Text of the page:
NAC offtrack

Most vendors state that NAC is the next big thing in security. However, with prevailing confusion, multiple standards and an evolutionary path that will see it integrated into the network fabric, enterprises might continue to shy away from any investments.

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By  Sathya Mithra Ashok Published  December 2, 2007

If you were to believe most vendors in the security industry, network access control or network admission control (NAC) is the next big thing in securing enterprise networks.

"It's a recent phenomenon, two years back people were still talking about it, last year people started looking at NAC as a viable way of conducting end point security, this year they have started evaluating it and next year we will see a huge amount of people buying. So the market for tomorrow is definitely NAC," says Anand Choudha, security product manager at FVC, distributors of Tipping Point products.

"Worldwide, there is a heightened interest in NAC solutions. There is a lot of buzz and a lot of concern about how enterprises can incorporate them because there are a variety of methodologies in the market. I would expect to find more and more organisations adopting some form of NAC soon," says Franchesca Walker, director of enterprise solutions at Foundry Networks.

"The growth in the demand for NAC solutions in the region is there as part of an increased awareness among end users to protect their networks on the inside. This is well in line with the global increase in this market which is expected to average US$ 3.5 billion for the access control and management based on reports by market analysts," says Bashar Bashaireh, Middle East regional manager for Fortinet.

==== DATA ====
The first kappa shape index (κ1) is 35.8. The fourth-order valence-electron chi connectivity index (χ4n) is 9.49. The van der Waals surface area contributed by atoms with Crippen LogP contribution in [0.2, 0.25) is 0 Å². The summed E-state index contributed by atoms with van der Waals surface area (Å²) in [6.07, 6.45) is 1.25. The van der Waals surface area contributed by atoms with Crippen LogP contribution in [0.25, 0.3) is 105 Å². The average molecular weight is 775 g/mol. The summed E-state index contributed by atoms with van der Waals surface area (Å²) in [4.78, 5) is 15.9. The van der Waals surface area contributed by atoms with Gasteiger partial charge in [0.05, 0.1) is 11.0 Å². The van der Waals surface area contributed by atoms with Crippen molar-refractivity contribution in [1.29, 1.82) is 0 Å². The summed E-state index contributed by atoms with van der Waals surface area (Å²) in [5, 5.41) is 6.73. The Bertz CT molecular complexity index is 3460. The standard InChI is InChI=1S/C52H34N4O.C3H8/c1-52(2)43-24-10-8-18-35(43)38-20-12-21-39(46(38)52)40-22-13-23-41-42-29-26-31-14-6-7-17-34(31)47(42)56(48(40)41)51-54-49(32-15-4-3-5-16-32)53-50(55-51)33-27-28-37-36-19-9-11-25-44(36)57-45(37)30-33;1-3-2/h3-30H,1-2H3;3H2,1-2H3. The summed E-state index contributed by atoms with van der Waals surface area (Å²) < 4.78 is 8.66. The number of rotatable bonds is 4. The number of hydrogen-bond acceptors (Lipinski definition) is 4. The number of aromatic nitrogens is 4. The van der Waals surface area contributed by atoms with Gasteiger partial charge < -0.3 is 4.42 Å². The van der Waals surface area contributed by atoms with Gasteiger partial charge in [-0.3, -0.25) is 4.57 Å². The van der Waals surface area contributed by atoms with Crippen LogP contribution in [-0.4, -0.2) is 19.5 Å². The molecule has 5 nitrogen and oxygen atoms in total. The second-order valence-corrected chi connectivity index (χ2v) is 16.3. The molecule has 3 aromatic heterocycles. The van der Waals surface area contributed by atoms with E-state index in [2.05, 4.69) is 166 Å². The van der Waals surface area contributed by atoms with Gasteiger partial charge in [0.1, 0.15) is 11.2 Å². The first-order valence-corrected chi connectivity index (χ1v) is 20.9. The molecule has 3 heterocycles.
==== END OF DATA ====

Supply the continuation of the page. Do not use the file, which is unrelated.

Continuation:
It is inevitable that NAC will be integrated into the network fabric and that the network will take on the functions that are currently done by NAC.

That is pretty much the extent to which any vendor who predicts a bright future for NAC solutions is ready to stretch. However, the reality might be a much less rosier picture than what one can hope for. With several products and solutions in the market in multiple forms, in conjunction with new vendors appearing almost every month, along with at least two standards followed by bigger vendors, the truth is that many an enterprise in the region remains confused about NAC, what it can do and whether at all it is necessary in an increasing security spend.

Fixing it up proper

In its simplest form, NAC is about protecting the endpoints of an enterprise and not its perimeter. In other words, it is about protecting an organisation from any possible internal attacks rather than external elements.

"In today's world, the endpoints of an enterprise are becoming more widespread what with increased mobile devices among employees. And then there are the enterprises which entertain a lot of guest users. In all these situations, systems have to be assessed and a thorough health check has to be done before they can be allowed into the network. If not, there is a strong possibility of them bringing in infections," says Choudha.

NAC products and solutions are geared to address the area of endpoint access, that is verifying users and testing the system for vulnerabilities or lack of updates and allowing access, blocking the system or quarantining them as applicable. All this would need to be verified with the backing of a structured security policy.

In more recent times, NAC has evolved to inspecting traffic to and fro systems that connect to the network to track any unconventional or potentially dangerous behaviour.

Currently, NAC can be bought and deployed by enterprises in three different forms - by way of appliances or inline devices, by way of software solutions or by investing money and effort in implementing an all-encompassing framework.

Many vendors, including Fortinet and Tipping Point, offer devices or appliances which integrate NAC as one of the functions on offer.

"Unlike many other NAC devices and solutions, Tipping Point's product checks systems not only during the time of access but also inspects traffic in a continuous stream," says FVC's Choudha.

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